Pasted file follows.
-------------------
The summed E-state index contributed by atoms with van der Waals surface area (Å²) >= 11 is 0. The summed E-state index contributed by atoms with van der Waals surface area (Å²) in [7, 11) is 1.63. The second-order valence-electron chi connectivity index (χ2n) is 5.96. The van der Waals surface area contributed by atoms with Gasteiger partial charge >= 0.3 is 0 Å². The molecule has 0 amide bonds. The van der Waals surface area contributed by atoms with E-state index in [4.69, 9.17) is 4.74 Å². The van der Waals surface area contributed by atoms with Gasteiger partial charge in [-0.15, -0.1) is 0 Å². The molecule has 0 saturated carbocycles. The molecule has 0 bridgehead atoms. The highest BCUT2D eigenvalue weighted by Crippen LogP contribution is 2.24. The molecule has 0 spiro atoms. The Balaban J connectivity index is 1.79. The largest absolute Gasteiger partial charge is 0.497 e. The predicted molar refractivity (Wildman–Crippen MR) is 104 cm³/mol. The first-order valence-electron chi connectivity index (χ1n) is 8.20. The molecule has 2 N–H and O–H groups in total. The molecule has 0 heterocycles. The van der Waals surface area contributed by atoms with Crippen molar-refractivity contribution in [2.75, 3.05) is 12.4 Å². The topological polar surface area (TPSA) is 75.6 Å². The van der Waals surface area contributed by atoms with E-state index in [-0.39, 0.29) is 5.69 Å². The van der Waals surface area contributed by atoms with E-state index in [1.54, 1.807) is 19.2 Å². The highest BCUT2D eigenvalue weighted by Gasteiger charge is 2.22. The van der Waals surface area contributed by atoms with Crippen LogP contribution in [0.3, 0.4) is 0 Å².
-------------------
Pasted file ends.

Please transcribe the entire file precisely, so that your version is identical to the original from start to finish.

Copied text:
The summed E-state index contributed by atoms with van der Waals surface area (Å²) >= 11 is 0. The summed E-state index contributed by atoms with van der Waals surface area (Å²) in [7, 11) is 1.63. The second-order valence-electron chi connectivity index (χ2n) is 5.96. The van der Waals surface area contributed by atoms with Gasteiger partial charge >= 0.3 is 0 Å². The molecule has 0 amide bonds. The van der Waals surface area contributed by atoms with E-state index in [4.69, 9.17) is 4.74 Å². The van der Waals surface area contributed by atoms with Gasteiger partial charge in [-0.15, -0.1) is 0 Å². The molecule has 0 saturated carbocycles. The molecule has 0 bridgehead atoms. The highest BCUT2D eigenvalue weighted by Crippen LogP contribution is 2.24. The molecule has 0 spiro atoms. The Balaban J connectivity index is 1.79. The largest absolute Gasteiger partial charge is 0.497 e. The predicted molar refractivity (Wildman–Crippen MR) is 104 cm³/mol. The first-order valence-electron chi connectivity index (χ1n) is 8.20. The molecule has 2 N–H and O–H groups in total. The molecule has 0 heterocycles. The van der Waals surface area contributed by atoms with Crippen molar-refractivity contribution in [2.75, 3.05) is 12.4 Å². The topological polar surface area (TPSA) is 75.6 Å². The van der Waals surface area contributed by atoms with E-state index in [-0.39, 0.29) is 5.69 Å². The van der Waals surface area contributed by atoms with E-state index in [1.54, 1.807) is 19.2 Å². The highest BCUT2D eigenvalue weighted by Gasteiger charge is 2.22. The van der Waals surface area contributed by atoms with Crippen LogP contribution in [0.3, 0.4) is 0 Å².